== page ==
At the "heart" of the new Visionª Blood Cardioplegia
(VBC) System from Gish Biomedical, Inc., is the clear plastic
VBC device. It is used in cardiac surgery to cool and warm
blood, and is about the size of a human fist.
"The small size of the VBC unit and thus the need for
much less blood to prime the system is a breakthrough,"
said Daniele Ghidoli, project engineer at Gish Biomedical,
Inc. "The unit provides complete visibility of the blood
path and excellent heat exchange efficiency."
The VBC device requires only about 45 ml to prime, handles
blood flow up to 600 ml/min, and has an integral bubble
particulate filter and temperature port.
The structural strength,
biocompatibility and clarity -
it is critical for the perfusionist to be able to see how
the blood is flowing and to see if there are any bubbles
the blood - are provided by a medical grade of Makrolon¨
polycarbonate from Bayer Polymers.
The Vision Blood Cardioplegia was displayed by Bayer's exhibit
at the International Plastics Exhibition (NPE), June 23-27,
2003, in Chicago.
Resin Properties are Critical
Gish Biomedical and its molder, Ambrit Engineering Corp.,
selected Makrolon polycarbonate for its combination of clarity,
dimensional stability, and ease of processing. It also met
the requirements of the FDA-modified standard ISO 10993, Part
1 Biological Evaluation of Medical Devices.
Only products that meet these requirements may be considered
for applications Ð like the VBC Ð requiring biocompatibility.
Another important aspect of the Makrolon resin grade is its
ability to be sterilized using radiation, ethylene oxide,
or steam autoclaving. The resin's physical and molding properties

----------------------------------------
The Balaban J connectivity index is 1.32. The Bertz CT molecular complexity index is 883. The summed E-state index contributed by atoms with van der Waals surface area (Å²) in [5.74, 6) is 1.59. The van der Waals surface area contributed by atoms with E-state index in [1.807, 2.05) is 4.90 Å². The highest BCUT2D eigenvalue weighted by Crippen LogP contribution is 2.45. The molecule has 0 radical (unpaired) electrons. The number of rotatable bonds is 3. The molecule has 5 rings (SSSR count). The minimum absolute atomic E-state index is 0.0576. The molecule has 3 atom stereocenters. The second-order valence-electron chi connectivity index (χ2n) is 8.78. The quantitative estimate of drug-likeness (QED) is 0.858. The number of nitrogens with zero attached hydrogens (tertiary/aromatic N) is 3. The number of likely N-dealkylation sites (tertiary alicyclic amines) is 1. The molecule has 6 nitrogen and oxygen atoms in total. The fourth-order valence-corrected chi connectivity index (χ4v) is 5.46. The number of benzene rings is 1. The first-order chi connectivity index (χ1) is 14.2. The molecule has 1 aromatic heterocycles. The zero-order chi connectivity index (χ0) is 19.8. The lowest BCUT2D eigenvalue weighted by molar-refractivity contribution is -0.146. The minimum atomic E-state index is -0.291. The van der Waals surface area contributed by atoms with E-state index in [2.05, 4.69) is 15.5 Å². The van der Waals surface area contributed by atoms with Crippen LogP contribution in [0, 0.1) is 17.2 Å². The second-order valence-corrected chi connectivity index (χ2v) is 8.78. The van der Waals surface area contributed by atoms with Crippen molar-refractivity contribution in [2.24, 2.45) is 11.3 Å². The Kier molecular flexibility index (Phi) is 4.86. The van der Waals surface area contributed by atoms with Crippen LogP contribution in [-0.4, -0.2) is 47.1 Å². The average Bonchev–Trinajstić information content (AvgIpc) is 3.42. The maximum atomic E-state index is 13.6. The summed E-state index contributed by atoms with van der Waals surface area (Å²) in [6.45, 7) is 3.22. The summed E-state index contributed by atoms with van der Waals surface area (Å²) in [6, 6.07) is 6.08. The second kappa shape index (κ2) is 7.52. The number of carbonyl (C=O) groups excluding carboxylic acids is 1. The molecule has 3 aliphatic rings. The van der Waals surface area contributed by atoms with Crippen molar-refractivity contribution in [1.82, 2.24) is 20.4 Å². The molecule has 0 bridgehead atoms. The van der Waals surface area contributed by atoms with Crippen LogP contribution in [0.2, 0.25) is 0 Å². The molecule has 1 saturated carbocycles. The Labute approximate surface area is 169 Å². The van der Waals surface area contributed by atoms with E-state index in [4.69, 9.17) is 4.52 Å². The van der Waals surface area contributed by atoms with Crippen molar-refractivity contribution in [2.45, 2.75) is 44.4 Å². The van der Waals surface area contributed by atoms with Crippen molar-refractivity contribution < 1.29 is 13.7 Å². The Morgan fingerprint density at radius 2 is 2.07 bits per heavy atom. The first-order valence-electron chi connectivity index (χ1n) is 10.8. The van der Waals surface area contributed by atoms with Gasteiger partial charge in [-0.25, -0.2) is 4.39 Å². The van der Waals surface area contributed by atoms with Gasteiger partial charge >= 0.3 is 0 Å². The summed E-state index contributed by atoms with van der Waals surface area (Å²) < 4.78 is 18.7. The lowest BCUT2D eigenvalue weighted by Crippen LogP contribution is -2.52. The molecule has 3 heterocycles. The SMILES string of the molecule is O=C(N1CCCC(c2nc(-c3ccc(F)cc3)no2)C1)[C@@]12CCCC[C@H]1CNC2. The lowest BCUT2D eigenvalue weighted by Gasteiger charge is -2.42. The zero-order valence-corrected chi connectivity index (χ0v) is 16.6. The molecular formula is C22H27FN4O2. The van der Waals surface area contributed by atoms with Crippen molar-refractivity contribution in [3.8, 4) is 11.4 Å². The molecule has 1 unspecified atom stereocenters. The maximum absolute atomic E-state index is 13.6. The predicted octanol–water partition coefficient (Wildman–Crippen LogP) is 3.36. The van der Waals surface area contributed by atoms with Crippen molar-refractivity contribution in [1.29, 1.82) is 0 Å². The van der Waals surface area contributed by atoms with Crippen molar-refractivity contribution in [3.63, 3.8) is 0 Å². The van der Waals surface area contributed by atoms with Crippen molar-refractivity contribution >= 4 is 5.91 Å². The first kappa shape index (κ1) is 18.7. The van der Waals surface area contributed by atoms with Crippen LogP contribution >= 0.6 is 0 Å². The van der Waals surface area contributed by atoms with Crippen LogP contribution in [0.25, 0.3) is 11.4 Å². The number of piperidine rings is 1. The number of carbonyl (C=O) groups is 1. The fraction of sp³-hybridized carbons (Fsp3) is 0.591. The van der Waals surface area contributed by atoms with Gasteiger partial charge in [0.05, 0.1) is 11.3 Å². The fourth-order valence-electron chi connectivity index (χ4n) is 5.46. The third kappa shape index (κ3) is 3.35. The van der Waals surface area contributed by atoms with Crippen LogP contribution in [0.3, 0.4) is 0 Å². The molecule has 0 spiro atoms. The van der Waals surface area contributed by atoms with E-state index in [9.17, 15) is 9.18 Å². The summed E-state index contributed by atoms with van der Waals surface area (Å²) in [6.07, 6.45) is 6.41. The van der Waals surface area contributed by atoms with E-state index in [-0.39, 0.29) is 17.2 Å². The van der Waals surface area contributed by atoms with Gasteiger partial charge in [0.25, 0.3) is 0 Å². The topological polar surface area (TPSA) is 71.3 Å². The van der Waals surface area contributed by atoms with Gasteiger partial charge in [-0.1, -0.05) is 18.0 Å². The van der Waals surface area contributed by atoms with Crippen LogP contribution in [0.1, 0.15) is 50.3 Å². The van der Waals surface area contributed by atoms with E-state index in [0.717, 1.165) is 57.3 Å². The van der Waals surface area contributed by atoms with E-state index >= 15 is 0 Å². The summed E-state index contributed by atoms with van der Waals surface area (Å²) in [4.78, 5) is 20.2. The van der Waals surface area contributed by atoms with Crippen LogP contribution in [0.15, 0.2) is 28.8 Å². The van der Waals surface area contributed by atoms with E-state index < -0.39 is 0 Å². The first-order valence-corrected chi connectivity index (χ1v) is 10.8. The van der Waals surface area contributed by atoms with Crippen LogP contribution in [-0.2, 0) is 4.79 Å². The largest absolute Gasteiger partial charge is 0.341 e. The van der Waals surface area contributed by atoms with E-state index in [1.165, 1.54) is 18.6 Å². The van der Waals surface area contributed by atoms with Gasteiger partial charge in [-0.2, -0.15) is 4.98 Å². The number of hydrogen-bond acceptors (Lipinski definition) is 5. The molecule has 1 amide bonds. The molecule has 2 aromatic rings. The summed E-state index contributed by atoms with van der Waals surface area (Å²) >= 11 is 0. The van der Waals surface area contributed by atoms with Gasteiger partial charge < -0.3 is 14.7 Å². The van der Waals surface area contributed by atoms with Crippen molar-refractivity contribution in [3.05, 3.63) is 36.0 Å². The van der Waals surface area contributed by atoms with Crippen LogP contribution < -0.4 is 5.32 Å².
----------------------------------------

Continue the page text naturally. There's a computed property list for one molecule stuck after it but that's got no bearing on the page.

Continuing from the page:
also made it ideal for the application.
"We have very tight requirements with regard to dimensional
stability," Daniele Ghidoli said. "For example,
the inside surface has to be very close to the heat exchanger
to reduce the likelihood of shunting and to assure the most
efficient cooling or warming of the blood."
The VBC unit is molded in two parts.
One part is shallow, and is molded with a blood inlet port,
blood outlet port, and pressure relief port. The part also
has a temperature port connected to the blood outlet port;
a stainless steel part is insert molded in the temperature
The second part is deeper, forming the housing for the heat
exchanger, and has two half-inch universal water connectors,
as well as the integrated bubble trap on the top, which has
a pressure monitoring and vent port. Both parts are formed
in a single family mold.
During assembly of the VBC, the stainless steel heat exchanger
and the blood filter are installed, and the two plastic parts
are joined using UV bonding. The resulting unit is just 5
in high, 3 in wide and 2 in deep.
"The whole unit is basically four pieces - the
two polycarbonate parts, the blood filter, and the heat exchanger,"
Daniele Ghidoli said. The VBC units are sterilized using
ethylene oxide and supplied in sterile packs with various
of tubing attached, to meet the needs of a particular surgery.
Consistency and Ease of Use
Ambrit Engineering has worked with Gish for many years and
is experienced with Makrolon resins.
"Gish asked us to participate in development of the
VBC when it was in the design stage, evaluating the different
kinds of materials that could be used," said John Mattimoe,
Ambrit's president. "We build the tooling and do the
molding, so we also worked with Gish on the design of the
parts, since that would affect the design of the mold and
the way it would fill."
Mr. Mattimoe said his company recommended Makrolon polycarbonate
because the configuration of the parts is non-uniform Ð
an upper and a lower housing that are quite different in shape.
"Even though the two parts are non-symmetrical, they
have a tongue-and-groove joint that has to match up perfectly,
so polycarbonate is the ideal candidate," Mr. Mattimoe
said. "We knew that with Makrolon we would be assured
of a reliable shrinkage factor. The material also has a wide
processing window, which allows us to have more latitude in
molding a complex part like this."
Mr. Mattimoe said the VBC project was completed on a tight
deadline, but with excellent results. "The project was
done in just under ten weeks, which for a mold of this complexity
was pretty fast," he said. "It worked right off
Magazine traveled to Chicago, IL, U.S. for NPE 2003
to research the latest technologies and trends in plastics
materials and equipment. More than 2,000 companies
exhibited at the triennial show, held June 23-27, 2003.